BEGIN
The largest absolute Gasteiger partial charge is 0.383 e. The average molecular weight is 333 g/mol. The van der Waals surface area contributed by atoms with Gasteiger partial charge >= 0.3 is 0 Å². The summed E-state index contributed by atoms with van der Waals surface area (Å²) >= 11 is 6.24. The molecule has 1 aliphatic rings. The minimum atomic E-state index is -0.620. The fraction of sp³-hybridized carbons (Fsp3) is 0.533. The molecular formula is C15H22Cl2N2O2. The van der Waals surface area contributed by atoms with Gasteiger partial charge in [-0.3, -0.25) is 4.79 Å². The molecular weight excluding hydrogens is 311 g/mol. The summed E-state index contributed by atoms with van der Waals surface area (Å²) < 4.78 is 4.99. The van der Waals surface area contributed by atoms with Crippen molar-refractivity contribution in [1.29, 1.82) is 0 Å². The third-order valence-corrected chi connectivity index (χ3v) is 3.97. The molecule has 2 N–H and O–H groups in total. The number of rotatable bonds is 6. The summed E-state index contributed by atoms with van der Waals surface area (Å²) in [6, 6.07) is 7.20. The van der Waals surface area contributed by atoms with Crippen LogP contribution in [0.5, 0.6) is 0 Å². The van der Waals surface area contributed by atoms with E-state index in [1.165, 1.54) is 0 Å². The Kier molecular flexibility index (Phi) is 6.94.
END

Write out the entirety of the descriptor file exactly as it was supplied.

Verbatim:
The largest absolute Gasteiger partial charge is 0.383 e. The average molecular weight is 333 g/mol. The van der Waals surface area contributed by atoms with Gasteiger partial charge >= 0.3 is 0 Å². The summed E-state index contributed by atoms with van der Waals surface area (Å²) >= 11 is 6.24. The molecule has 1 aliphatic rings. The minimum atomic E-state index is -0.620. The fraction of sp³-hybridized carbons (Fsp3) is 0.533. The molecular formula is C15H22Cl2N2O2. The van der Waals surface area contributed by atoms with Gasteiger partial charge in [-0.3, -0.25) is 4.79 Å². The molecular weight excluding hydrogens is 311 g/mol. The summed E-state index contributed by atoms with van der Waals surface area (Å²) < 4.78 is 4.99. The van der Waals surface area contributed by atoms with Crippen molar-refractivity contribution in [1.29, 1.82) is 0 Å². The third-order valence-corrected chi connectivity index (χ3v) is 3.97. The molecule has 2 N–H and O–H groups in total. The number of rotatable bonds is 6. The summed E-state index contributed by atoms with van der Waals surface area (Å²) in [6, 6.07) is 7.20. The van der Waals surface area contributed by atoms with Crippen LogP contribution in [0.5, 0.6) is 0 Å². The van der Waals surface area contributed by atoms with E-state index in [1.165, 1.54) is 0 Å². The Kier molecular flexibility index (Phi) is 6.94.